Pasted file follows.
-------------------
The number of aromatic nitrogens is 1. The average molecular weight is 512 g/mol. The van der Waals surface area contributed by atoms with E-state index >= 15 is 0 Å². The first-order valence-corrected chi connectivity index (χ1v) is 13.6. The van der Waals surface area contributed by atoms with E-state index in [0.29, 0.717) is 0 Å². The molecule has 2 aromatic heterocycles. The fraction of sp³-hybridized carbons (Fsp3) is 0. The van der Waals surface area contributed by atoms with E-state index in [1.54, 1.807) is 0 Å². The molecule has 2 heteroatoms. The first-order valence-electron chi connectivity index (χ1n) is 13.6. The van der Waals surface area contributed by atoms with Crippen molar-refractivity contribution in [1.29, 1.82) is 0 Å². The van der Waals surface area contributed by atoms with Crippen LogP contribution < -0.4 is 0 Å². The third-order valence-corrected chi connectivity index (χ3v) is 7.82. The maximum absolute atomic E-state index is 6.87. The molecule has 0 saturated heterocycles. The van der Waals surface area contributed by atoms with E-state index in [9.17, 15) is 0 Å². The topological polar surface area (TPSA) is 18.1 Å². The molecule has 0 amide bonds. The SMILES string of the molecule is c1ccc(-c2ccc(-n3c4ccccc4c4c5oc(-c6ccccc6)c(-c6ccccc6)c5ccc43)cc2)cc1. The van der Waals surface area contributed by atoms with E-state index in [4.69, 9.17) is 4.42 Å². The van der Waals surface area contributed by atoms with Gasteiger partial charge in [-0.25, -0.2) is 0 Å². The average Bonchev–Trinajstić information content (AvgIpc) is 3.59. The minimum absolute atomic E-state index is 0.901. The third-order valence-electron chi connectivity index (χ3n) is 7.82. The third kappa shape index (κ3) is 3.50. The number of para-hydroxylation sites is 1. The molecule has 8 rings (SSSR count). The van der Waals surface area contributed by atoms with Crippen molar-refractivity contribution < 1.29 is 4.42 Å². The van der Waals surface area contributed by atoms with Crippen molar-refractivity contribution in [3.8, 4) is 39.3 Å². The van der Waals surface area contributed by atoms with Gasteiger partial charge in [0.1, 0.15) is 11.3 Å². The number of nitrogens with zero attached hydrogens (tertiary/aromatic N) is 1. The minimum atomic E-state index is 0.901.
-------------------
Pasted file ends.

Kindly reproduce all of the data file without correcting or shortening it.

The number of aromatic nitrogens is 1. The average molecular weight is 512 g/mol. The van der Waals surface area contributed by atoms with E-state index >= 15 is 0 Å². The first-order valence-corrected chi connectivity index (χ1v) is 13.6. The van der Waals surface area contributed by atoms with E-state index in [0.29, 0.717) is 0 Å². The molecule has 2 aromatic heterocycles. The fraction of sp³-hybridized carbons (Fsp3) is 0. The van der Waals surface area contributed by atoms with E-state index in [1.54, 1.807) is 0 Å². The molecule has 2 heteroatoms. The first-order valence-electron chi connectivity index (χ1n) is 13.6. The van der Waals surface area contributed by atoms with Crippen molar-refractivity contribution in [1.29, 1.82) is 0 Å². The van der Waals surface area contributed by atoms with Crippen LogP contribution < -0.4 is 0 Å². The third-order valence-corrected chi connectivity index (χ3v) is 7.82. The maximum absolute atomic E-state index is 6.87. The molecule has 0 saturated heterocycles. The van der Waals surface area contributed by atoms with E-state index in [9.17, 15) is 0 Å². The topological polar surface area (TPSA) is 18.1 Å². The molecule has 0 amide bonds. The SMILES string of the molecule is c1ccc(-c2ccc(-n3c4ccccc4c4c5oc(-c6ccccc6)c(-c6ccccc6)c5ccc43)cc2)cc1. The van der Waals surface area contributed by atoms with E-state index in [4.69, 9.17) is 4.42 Å². The van der Waals surface area contributed by atoms with Gasteiger partial charge in [-0.25, -0.2) is 0 Å². The average Bonchev–Trinajstić information content (AvgIpc) is 3.59. The minimum absolute atomic E-state index is 0.901. The third-order valence-electron chi connectivity index (χ3n) is 7.82. The third kappa shape index (κ3) is 3.50. The number of para-hydroxylation sites is 1. The molecule has 8 rings (SSSR count). The van der Waals surface area contributed by atoms with Crippen molar-refractivity contribution < 1.29 is 4.42 Å². The van der Waals surface area contributed by atoms with Crippen molar-refractivity contribution in [3.8, 4) is 39.3 Å². The van der Waals surface area contributed by atoms with Gasteiger partial charge in [0.1, 0.15) is 11.3 Å². The number of nitrogens with zero attached hydrogens (tertiary/aromatic N) is 1. The minimum atomic E-state index is 0.901.